{UID} is User ID of a user. So in case when cache for a particular object becomes invalid, I can delete all files that matches {OBJ_TYPE}_{OBJ_TYPE_ID}_*.cache

And in case if all cache for a single user expires, I can delete all files that matches *_uid_{UID}.cache

Now let’s start caching object. Suppose we are serving an expensive data as a JSON for some AJAX request. Here is an example of such sample snippet:


If you look at the code, you are first checking if cache is already available. If cache is available and still valid, use it instead of doing the expensive computation.  After doing expensive computation, we are caching the result so that next time we don’t miss a cache.


Client Side Caching

Well, you just saved a great amount of computing power by not recalculating an expensive object. You are saving computation time by using server-side caching. What if I tell you that you can save bandwidth and data transfer delay by using client side caching?

We are still considering the previous example of an AJAX request that expects expensive object in JSON format. Now suppose, that’s an expensive as well as a big object. It surely takes time to transfer the object from server to client and you are also exhausting using your network’s bandwidth.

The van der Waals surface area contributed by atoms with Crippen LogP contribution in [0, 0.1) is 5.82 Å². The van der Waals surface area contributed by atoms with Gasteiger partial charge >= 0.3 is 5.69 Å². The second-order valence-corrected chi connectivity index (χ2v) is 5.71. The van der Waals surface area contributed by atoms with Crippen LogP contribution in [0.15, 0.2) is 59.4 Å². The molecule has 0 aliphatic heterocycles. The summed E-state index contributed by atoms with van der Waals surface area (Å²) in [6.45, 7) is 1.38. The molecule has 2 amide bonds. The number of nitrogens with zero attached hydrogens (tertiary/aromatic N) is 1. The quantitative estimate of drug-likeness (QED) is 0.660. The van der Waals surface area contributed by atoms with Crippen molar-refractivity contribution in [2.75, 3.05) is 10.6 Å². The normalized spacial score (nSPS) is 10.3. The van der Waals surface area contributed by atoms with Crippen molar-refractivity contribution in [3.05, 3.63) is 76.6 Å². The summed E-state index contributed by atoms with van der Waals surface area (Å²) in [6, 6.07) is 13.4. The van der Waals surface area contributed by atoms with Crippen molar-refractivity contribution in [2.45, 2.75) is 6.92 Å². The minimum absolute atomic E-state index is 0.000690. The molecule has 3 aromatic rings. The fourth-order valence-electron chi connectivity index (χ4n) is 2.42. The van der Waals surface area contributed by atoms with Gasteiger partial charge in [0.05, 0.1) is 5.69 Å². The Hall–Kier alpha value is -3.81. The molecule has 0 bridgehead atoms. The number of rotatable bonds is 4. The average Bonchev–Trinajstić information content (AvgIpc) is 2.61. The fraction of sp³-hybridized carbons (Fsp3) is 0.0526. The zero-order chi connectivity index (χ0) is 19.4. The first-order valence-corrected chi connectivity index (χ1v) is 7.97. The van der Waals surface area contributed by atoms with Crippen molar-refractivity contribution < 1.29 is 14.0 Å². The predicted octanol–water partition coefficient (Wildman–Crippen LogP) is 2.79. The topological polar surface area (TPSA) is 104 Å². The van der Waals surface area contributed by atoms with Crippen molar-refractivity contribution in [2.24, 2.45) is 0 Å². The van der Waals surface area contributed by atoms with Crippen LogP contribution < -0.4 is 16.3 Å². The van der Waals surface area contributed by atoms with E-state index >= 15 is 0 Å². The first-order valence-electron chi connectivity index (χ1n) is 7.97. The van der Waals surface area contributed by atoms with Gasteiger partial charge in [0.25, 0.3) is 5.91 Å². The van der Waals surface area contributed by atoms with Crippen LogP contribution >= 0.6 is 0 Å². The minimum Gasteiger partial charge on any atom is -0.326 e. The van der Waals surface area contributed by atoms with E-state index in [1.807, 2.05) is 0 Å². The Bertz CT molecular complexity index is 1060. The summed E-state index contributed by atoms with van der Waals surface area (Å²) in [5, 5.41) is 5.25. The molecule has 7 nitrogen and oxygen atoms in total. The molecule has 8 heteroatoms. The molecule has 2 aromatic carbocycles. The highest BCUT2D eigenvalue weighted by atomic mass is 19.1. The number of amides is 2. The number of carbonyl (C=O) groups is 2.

You can start using Client Side Caching to save bandwidth and data-transfer delay. Data transfer delay may be slowing your application’s response for clients with slower internet connection. They will benefit much from this.

To cache a “page” on client, you need to tell client that this page is valid up to certain hours or days. But again, you don’t want your client to use wrong data in case some event has invalidated that data. So we will ask client to always validate its local cache before using it. So, to let your client’s browser do this, it’s important to send, Last-Modified and Expires HTTP Header properly.

Let’s implement Client Side Caching in the previous example:

This time, we are setting Last-Modified header to time of the creation of cache. And we are setting Expires based on CACHE_EXPIRY.

If client has a local cache, it’s modification date will be set in $_SERVER['HTTP_IF_MODIFIED_SINCE']

Thus you will only send HTTP Code 304 saying “Content isn’t modified, use your local cache.”.


These examples are targeting a single scenario. But it’s easy to use same concept in any scenario with little modifications because techniques remains same.

Extent of the benefit of using cache will greatly depend on what you are caching, how  expensive your calculation is and how often your cache becomes invalid. I got several fold performance improvement in my application after implementing these cache techniques. Feel free to drop your questions and feedback in comments.

PS: These  examples are very quick and dirty examples of these techniques. Main motive of this blog post and examples in it is to make Developers familiar with the caching techniques. If your application is going to use caching seriously, I suggest you to invest some time in learning popular extensions or frameworks. And if you are planning to implement your own caching, it’s better to define proper classes and methods to make your code more structured and easy to maintain.